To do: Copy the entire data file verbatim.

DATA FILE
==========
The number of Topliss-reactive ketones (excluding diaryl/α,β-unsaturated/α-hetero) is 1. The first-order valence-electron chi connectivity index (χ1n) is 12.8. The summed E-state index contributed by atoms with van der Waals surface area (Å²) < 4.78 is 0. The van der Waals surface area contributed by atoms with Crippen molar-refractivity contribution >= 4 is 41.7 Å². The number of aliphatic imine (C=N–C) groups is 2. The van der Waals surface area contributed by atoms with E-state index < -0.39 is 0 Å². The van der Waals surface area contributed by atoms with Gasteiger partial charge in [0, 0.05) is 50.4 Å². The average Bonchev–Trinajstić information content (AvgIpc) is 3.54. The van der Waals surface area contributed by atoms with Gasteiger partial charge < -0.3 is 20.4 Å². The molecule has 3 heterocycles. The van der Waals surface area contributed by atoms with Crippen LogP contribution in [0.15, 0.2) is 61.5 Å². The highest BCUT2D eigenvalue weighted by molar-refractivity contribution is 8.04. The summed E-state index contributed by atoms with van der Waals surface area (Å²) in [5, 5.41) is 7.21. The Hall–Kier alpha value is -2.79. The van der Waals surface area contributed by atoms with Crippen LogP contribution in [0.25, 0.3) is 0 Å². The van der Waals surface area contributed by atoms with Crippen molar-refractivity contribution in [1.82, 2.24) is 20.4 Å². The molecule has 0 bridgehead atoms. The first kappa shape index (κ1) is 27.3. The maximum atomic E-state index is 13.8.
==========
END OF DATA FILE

The number of Topliss-reactive ketones (excluding diaryl/α,β-unsaturated/α-hetero) is 1. The first-order valence-electron chi connectivity index (χ1n) is 12.8. The summed E-state index contributed by atoms with van der Waals surface area (Å²) < 4.78 is 0. The van der Waals surface area contributed by atoms with Crippen molar-refractivity contribution >= 4 is 41.7 Å². The number of aliphatic imine (C=N–C) groups is 2. The van der Waals surface area contributed by atoms with E-state index < -0.39 is 0 Å². The van der Waals surface area contributed by atoms with Gasteiger partial charge in [0, 0.05) is 50.4 Å². The average Bonchev–Trinajstić information content (AvgIpc) is 3.54. The van der Waals surface area contributed by atoms with Gasteiger partial charge < -0.3 is 20.4 Å². The molecule has 3 heterocycles. The van der Waals surface area contributed by atoms with Crippen LogP contribution in [0.15, 0.2) is 61.5 Å². The highest BCUT2D eigenvalue weighted by molar-refractivity contribution is 8.04. The summed E-state index contributed by atoms with van der Waals surface area (Å²) in [5, 5.41) is 7.21. The Hall–Kier alpha value is -2.79. The van der Waals surface area contributed by atoms with Crippen LogP contribution in [0.25, 0.3) is 0 Å². The van der Waals surface area contributed by atoms with Crippen molar-refractivity contribution in [1.82, 2.24) is 20.4 Å². The molecule has 0 bridgehead atoms. The first kappa shape index (κ1) is 27.3. The maximum atomic E-state index is 13.8.